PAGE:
Visitors at the eerily quiet venue can receive a free media kit, filled with some surprising goods.

While official Olympics reporters from overseas media organisations are paying through the nose for food at Tokyo Big Sight’s Main Press Centre set up by the Tokyo 2020 Organising Committee, the Tokyo Metropolitan Government has also set up its own media centre for press coverage in downtown Yurakucho.

Located in Yurakucho’s “Tokyo Sports Square“, the media centre is only open to reporters via advance online reservations, so our Japanese-language reporter Mr Sato decided to pay them a visit, entering his personal credentials on the official site.

▼ Three days later, he was issued with an approval email, which he showed to staff when he arrived at the venue.

After registering at the reception desk at the entrance, Mr Sato underwent a baggage check and received his admission card for the day.

Being a government-run facility, security is tight here, with security guards at the door and only pre-approved reporters allowed on the premises. Once inside, Mr Sato was surprised to see a large room with tables and chairs lined up, creating easy-to-use workspaces that included electrical power sockets, hand sanitisers, clear partitions and socially distanced seating.

It was 11:00 am on a weekday, but hardly anyone was here. Mr Sato counted about 10 people in the building, including himself, and there were far more staff and guards on the premises than actual reporters.

Up on the third floor it was equally lonely, with staff working at booths sponsored by the Japan National Tourism Organisation (JNTO) to promote regional areas. Workshops on culture and traditional crafts from all over the country were being held here, as a way to connect overseas journalists with Japanese culture from areas outside Tokyo.

Unfortunately, there were no international reporters to be seen when Mr Sato visited, and he couldn’t help but feel a little down about JNTO’s efforts to promote rural regions being unnoticed by the world’s media.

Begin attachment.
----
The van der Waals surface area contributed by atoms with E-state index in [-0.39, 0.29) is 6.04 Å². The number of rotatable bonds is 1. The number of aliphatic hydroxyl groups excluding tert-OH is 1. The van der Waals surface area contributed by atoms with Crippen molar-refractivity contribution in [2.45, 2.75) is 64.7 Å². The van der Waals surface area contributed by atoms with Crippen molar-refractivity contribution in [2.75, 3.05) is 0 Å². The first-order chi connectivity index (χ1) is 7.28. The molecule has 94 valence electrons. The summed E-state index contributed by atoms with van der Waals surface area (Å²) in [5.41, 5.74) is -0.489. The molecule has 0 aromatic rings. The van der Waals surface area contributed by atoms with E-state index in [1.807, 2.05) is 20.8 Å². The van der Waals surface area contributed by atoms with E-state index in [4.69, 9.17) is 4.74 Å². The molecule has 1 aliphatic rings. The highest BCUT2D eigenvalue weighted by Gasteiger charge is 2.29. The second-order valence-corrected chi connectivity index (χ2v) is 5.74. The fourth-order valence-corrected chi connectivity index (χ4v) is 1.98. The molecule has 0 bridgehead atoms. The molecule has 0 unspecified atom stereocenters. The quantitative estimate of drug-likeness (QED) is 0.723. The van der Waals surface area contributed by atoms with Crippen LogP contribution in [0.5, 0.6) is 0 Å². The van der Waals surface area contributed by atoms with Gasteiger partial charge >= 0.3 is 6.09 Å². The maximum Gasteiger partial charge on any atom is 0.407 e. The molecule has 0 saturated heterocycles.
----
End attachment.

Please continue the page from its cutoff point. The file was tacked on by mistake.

His spirits lifted a little when he spotted a self-service drink corner, as staff had told him reporters weren’t allowed to bring any food with them on site. The instant tea and coffees here would help to fill that empty spot in his stomach until lunchtime, although he was a little surprised that they hadn’t thought to set up a vending machine here instead.

One of the things that most intrigued Mr Sato during his visit was the media kit being distributed to visitors. Once he’d received his bag of goods, he wondered what might be inside, given that the media centre was set up for the Olympics.

▼ Could this sack be filled with special Olympics merchandise?

He emptied the contents out onto one of the tables and found: a clear “Tokyo Tokyo” file, three leaflets about Tokyo, one brochure showcasing regions around Tokyo, and a booklet detailing the reconstruction of Iwate, Miyagi, and Fukushima prefectures, with a QR code that takes you to a site showing the current state of the disaster-struck regions in VR.

▼ All but one of the brochures were written in English, which came as a bit of a surprise to Mr Sato, who wasn’t able to fully understand them.

Also included in the pack was a vinyl furoshiki cloth and a chequered tenugui cloth promoting something called the “Tokyo Tokyo Festival”.

▼ Rounding off the haul were postcards, stickers, a tin badge, a pen, a notepad, and a mini water bottle.

It wasn’t a bad swag, and all the Tokyo branding on the goods made our reporter realise that this was a venue set up by the Tokyo government to promote the city and the regions outside of it to visiting media delegations.

The only problem was, there wasn’t any international media to be found at the site.

That’s likely because they’re all reporting back to their home countries over at the Main Press Centre and International Broadcast Centre, which have been set up to handle the demands of the international media. Still, for what it’s worth, the Tokyo Media Centre, which is said to function as a media coverage base and information provider, will be open throughout the duration of the Olympic and Paralympic Games, with a number of events on the calendar, including talks and presentations in English.

Here’s hoping there’ll be visitors there to attend the events in future, and enjoy the free goodie bag, because every visitor to Japan ought to go home with their own cute furoshiki!

Tokyo Sports Square (Tokyo Media Centre) / 東京スポーツスクエア(東京メディアセンター)
Address: Tokyo-to, Chiyoda-ku, Marunouchi 3-8-3
Open 8 a.m.-8p.m. (21 July-9 August, 23 August-5 September)

Photos: ©SoraNews24
● Want to hear about SoraNews24’s latest articles as soon as they’re published? Follow us on Facebook and Twitter!
[ Read in Japanese ]